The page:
It’s all about Passion!

Passion Lives Here ...

That “P-word” is so obvious in some companies that when you walk into their corporate office foyer, you don’t need a dictionary to understand how to spell it, nor a thesaurus to interpret what it means, you can just sense and feel it. Yes, that “P-word” is “Passion”.

No, I’m not talking that form of “passion” where you see employees drooling over each other in lustful scenarios that may embarrass the observer. I’m referring to that enthusiastic and contagious behaviour that permeates within an organization that has that right mix of employee engagement and a personal and committed belief in the future growth of the business.

In the September 2014 edition of The Australian Financial Review “Boss” Magazine, there is an article that lists “The Best Places to Work”. As you read about each of these top 25 companies, the word “passion” is very apparent and is a consistent underlying theme in all of them.

So, how does one achieve “passion” in business? To me, it’s quite simple. Forget all your HR and other detailed analyses of employee engagement strategy pontification, let’s just focus on the basics.

According to the Free Dictionary (http://www.thefreedictionary.com/passion):
Passion: A powerful emotion, such as love, joy, hatred, or anger

The key in this definition are the words “powerful emotion”. When you are really passionate about someone, your have an intense and powerful desire to be with them, to see them, to have them continually in your life. The experience benefits you and you want more and more of the encounter. It is a bit like a drug that you want to continually consume.

Unfortunately, many employees don’t have any passion in their jobs and want to get out of the office as quickly as possible. So who is the blame for this passion abstinence? No, in the majority of cases it’s not the employee, but the employer.

Most corporate organizations have the best intentions in trying to motivate and inspire their employees. However, employees seem to have an inbuilt “Bollocks Meter” that measures whether the senior management team are sincere, walking the talk, or just going through the motions with yet another passing fad that will soon diminish with time.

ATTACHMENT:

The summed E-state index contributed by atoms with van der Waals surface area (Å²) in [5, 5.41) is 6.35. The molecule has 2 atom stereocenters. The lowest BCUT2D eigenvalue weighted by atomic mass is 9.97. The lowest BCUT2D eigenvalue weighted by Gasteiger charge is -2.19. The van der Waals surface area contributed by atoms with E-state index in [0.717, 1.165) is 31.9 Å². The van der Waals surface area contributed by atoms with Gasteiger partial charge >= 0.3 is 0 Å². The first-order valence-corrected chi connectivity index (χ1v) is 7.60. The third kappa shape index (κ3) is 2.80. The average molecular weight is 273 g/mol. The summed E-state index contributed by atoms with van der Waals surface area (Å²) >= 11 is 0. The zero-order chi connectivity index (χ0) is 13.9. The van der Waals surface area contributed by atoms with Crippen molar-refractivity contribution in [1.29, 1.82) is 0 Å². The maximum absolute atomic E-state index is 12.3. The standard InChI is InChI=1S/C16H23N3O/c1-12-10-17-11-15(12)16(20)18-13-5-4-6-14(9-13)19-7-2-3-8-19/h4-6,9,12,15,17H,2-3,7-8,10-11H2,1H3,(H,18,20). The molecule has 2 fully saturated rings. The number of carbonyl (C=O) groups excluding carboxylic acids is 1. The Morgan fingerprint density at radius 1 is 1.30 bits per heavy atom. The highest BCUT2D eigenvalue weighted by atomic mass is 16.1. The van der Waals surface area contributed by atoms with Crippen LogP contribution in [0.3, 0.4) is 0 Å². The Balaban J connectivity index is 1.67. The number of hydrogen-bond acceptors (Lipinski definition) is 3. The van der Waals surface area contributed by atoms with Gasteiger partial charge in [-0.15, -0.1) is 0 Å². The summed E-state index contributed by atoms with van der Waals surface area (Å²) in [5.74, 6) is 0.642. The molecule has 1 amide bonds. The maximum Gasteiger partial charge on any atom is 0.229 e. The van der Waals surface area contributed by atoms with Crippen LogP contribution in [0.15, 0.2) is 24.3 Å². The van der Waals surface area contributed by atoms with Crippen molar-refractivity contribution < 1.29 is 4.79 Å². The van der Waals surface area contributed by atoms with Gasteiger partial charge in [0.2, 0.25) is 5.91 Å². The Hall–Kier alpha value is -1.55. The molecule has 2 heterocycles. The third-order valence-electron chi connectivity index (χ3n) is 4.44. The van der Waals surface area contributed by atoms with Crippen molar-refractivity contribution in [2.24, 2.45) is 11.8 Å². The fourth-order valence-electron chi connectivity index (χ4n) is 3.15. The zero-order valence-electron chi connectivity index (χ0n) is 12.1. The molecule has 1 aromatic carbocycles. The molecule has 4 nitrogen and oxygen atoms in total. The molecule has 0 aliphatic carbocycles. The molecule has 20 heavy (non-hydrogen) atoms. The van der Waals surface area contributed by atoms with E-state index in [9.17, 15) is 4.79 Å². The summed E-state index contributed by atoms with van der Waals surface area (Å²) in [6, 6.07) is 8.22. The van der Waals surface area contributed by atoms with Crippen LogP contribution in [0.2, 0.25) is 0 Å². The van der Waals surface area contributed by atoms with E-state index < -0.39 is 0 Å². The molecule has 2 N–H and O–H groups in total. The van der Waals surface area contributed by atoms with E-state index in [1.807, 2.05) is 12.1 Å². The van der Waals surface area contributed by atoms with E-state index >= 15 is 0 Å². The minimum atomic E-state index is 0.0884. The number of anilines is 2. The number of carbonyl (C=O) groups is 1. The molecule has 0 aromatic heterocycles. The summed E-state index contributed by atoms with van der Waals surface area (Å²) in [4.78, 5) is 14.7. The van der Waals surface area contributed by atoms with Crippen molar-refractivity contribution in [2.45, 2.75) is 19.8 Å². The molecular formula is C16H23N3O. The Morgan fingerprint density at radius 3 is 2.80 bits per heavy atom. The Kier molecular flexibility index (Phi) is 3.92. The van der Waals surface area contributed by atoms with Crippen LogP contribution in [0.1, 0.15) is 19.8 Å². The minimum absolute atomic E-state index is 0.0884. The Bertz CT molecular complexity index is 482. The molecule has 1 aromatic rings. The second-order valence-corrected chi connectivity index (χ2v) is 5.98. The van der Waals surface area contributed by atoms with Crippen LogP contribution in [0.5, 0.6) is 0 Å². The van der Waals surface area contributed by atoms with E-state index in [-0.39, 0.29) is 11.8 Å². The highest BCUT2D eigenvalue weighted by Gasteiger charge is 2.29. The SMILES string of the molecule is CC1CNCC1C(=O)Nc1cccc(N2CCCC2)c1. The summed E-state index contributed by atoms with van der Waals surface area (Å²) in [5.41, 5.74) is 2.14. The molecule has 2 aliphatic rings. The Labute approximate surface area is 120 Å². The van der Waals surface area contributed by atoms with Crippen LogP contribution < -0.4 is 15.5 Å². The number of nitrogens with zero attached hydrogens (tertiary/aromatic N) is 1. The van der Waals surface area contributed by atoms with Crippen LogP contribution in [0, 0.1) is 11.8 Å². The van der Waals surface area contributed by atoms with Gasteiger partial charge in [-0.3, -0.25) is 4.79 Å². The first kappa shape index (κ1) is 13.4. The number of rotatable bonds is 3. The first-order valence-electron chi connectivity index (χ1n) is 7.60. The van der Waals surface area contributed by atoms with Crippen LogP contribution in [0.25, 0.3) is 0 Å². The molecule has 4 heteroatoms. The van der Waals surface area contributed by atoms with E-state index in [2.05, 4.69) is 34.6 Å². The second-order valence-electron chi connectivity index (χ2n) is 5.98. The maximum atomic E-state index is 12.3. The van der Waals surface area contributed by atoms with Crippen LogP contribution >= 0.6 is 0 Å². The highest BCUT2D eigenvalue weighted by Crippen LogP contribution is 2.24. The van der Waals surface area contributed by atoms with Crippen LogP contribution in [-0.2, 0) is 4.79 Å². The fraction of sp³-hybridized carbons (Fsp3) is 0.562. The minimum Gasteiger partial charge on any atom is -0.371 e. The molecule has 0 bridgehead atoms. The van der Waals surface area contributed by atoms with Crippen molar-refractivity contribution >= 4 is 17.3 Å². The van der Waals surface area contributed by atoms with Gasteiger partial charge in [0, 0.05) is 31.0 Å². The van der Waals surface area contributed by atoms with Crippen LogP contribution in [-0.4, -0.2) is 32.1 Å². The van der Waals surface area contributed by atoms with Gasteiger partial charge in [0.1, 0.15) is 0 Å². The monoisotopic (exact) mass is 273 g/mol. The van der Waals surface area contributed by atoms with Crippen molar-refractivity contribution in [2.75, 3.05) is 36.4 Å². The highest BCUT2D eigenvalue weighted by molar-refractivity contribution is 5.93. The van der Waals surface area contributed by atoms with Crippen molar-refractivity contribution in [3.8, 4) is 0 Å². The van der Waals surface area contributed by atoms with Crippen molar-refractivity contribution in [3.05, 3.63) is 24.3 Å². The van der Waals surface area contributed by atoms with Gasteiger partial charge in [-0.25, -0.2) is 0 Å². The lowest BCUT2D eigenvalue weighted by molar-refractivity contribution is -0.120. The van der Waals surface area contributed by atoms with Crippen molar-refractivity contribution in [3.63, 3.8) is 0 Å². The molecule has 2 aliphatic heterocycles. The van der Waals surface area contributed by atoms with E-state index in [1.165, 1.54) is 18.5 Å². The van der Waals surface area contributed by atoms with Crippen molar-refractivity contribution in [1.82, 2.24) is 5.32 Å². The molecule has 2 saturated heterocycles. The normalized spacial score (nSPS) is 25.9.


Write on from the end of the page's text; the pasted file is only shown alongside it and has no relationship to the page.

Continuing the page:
Corporate passion can’t be bought. It needs to be lived and exemplified in all activities of the business. The passion crux is when employees want to be at work as they believe that it benefits their own well-being, those around them, and their customers. If the business is just transactional, then passion has minimal hope in succeeding.

Yes…..it’s all about the passion!

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5 Comments

  1. Reblogged this on crashtheglass and commented:
    Very true! Passion and Persistence are written on the golden ticket.

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  2. Hi Steve, I agree that passion is a learned and imitated state of mind. To be imitated it needs to be seen in all aspects of daily life including how business is done and how the business reacts to adversity. If passion is seen all the time there is no need for a manual or PPD (passion personal development).

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  3. Agreed! That one word is the reason I do what I do. And we’d all do well to follow our passions 🙂

    Looks like you’ve been busy, Steven. I have some catch-up to do!

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